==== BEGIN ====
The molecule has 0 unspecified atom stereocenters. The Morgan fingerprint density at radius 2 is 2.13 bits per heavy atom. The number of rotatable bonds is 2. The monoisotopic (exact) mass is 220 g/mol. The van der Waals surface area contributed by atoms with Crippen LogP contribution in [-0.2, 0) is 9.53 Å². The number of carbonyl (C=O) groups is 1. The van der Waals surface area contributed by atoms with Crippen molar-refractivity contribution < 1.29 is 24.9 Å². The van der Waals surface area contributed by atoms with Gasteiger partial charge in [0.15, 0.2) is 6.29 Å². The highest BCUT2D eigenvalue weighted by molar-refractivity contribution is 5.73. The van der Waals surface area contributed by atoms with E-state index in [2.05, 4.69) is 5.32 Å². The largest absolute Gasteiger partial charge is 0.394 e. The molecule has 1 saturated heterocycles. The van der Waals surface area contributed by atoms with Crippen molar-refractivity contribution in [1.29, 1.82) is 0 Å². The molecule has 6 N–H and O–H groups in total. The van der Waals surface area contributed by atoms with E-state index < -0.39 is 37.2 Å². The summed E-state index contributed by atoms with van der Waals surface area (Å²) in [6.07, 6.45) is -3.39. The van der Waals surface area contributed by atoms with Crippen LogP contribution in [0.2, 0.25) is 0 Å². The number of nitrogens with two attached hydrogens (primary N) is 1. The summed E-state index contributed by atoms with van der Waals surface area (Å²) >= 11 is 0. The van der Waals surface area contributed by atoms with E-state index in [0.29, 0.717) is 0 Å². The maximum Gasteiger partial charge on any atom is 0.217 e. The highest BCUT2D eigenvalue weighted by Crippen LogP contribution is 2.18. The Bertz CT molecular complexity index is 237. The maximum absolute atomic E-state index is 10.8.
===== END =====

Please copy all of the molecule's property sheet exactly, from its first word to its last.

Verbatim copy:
The molecule has 0 unspecified atom stereocenters. The Morgan fingerprint density at radius 2 is 2.13 bits per heavy atom. The number of rotatable bonds is 2. The monoisotopic (exact) mass is 220 g/mol. The van der Waals surface area contributed by atoms with Crippen LogP contribution in [-0.2, 0) is 9.53 Å². The number of carbonyl (C=O) groups is 1. The van der Waals surface area contributed by atoms with Crippen molar-refractivity contribution < 1.29 is 24.9 Å². The van der Waals surface area contributed by atoms with Gasteiger partial charge in [0.15, 0.2) is 6.29 Å². The highest BCUT2D eigenvalue weighted by molar-refractivity contribution is 5.73. The van der Waals surface area contributed by atoms with E-state index in [2.05, 4.69) is 5.32 Å². The largest absolute Gasteiger partial charge is 0.394 e. The molecule has 1 saturated heterocycles. The van der Waals surface area contributed by atoms with Crippen molar-refractivity contribution in [1.29, 1.82) is 0 Å². The molecule has 6 N–H and O–H groups in total. The van der Waals surface area contributed by atoms with E-state index < -0.39 is 37.2 Å². The summed E-state index contributed by atoms with van der Waals surface area (Å²) in [6.07, 6.45) is -3.39. The van der Waals surface area contributed by atoms with Crippen LogP contribution in [0.2, 0.25) is 0 Å². The number of nitrogens with two attached hydrogens (primary N) is 1. The summed E-state index contributed by atoms with van der Waals surface area (Å²) >= 11 is 0. The van der Waals surface area contributed by atoms with E-state index in [0.29, 0.717) is 0 Å². The maximum Gasteiger partial charge on any atom is 0.217 e. The highest BCUT2D eigenvalue weighted by Crippen LogP contribution is 2.18. The Bertz CT molecular complexity index is 237. The maximum absolute atomic E-state index is 10.8.